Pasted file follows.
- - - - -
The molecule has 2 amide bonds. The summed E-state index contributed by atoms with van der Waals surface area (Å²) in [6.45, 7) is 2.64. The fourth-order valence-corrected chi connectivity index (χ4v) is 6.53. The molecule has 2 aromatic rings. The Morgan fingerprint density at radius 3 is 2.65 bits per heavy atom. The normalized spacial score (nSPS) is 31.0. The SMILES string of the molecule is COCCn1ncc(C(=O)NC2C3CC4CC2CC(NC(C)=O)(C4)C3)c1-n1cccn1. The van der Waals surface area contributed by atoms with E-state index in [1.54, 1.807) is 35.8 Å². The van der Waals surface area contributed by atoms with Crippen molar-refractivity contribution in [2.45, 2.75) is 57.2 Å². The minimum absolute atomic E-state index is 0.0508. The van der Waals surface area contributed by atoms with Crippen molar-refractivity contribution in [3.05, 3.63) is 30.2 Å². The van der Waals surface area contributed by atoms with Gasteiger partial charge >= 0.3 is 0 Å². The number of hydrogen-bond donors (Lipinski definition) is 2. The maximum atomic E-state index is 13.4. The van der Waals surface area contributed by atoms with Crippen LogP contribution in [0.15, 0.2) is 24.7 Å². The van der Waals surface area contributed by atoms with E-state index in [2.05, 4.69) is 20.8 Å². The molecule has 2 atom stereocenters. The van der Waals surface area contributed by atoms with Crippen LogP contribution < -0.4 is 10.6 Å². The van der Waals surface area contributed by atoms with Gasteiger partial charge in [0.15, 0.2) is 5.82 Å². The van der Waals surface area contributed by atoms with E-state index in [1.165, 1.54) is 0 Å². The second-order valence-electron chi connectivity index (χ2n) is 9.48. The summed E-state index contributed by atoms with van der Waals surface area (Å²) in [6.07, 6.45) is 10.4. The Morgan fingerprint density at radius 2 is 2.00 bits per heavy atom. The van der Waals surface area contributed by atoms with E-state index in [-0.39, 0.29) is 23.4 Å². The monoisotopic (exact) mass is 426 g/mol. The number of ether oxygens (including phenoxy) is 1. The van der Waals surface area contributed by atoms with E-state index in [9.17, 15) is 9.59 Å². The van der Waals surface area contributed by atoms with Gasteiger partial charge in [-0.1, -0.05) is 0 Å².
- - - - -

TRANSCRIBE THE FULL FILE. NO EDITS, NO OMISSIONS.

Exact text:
The molecule has 2 amide bonds. The summed E-state index contributed by atoms with van der Waals surface area (Å²) in [6.45, 7) is 2.64. The fourth-order valence-corrected chi connectivity index (χ4v) is 6.53. The molecule has 2 aromatic rings. The Morgan fingerprint density at radius 3 is 2.65 bits per heavy atom. The normalized spacial score (nSPS) is 31.0. The SMILES string of the molecule is COCCn1ncc(C(=O)NC2C3CC4CC2CC(NC(C)=O)(C4)C3)c1-n1cccn1. The van der Waals surface area contributed by atoms with E-state index in [1.54, 1.807) is 35.8 Å². The van der Waals surface area contributed by atoms with Crippen molar-refractivity contribution in [2.45, 2.75) is 57.2 Å². The minimum absolute atomic E-state index is 0.0508. The van der Waals surface area contributed by atoms with Crippen molar-refractivity contribution in [3.05, 3.63) is 30.2 Å². The van der Waals surface area contributed by atoms with Gasteiger partial charge >= 0.3 is 0 Å². The number of hydrogen-bond donors (Lipinski definition) is 2. The maximum atomic E-state index is 13.4. The van der Waals surface area contributed by atoms with Crippen LogP contribution in [0.15, 0.2) is 24.7 Å². The van der Waals surface area contributed by atoms with E-state index in [2.05, 4.69) is 20.8 Å². The molecule has 2 atom stereocenters. The van der Waals surface area contributed by atoms with Crippen LogP contribution < -0.4 is 10.6 Å². The van der Waals surface area contributed by atoms with Gasteiger partial charge in [0.15, 0.2) is 5.82 Å². The van der Waals surface area contributed by atoms with E-state index in [1.165, 1.54) is 0 Å². The second-order valence-electron chi connectivity index (χ2n) is 9.48. The summed E-state index contributed by atoms with van der Waals surface area (Å²) in [6.07, 6.45) is 10.4. The Morgan fingerprint density at radius 2 is 2.00 bits per heavy atom. The van der Waals surface area contributed by atoms with E-state index in [-0.39, 0.29) is 23.4 Å². The monoisotopic (exact) mass is 426 g/mol. The number of ether oxygens (including phenoxy) is 1. The van der Waals surface area contributed by atoms with E-state index in [9.17, 15) is 9.59 Å². The van der Waals surface area contributed by atoms with Gasteiger partial charge in [-0.1, -0.05) is 0 Å².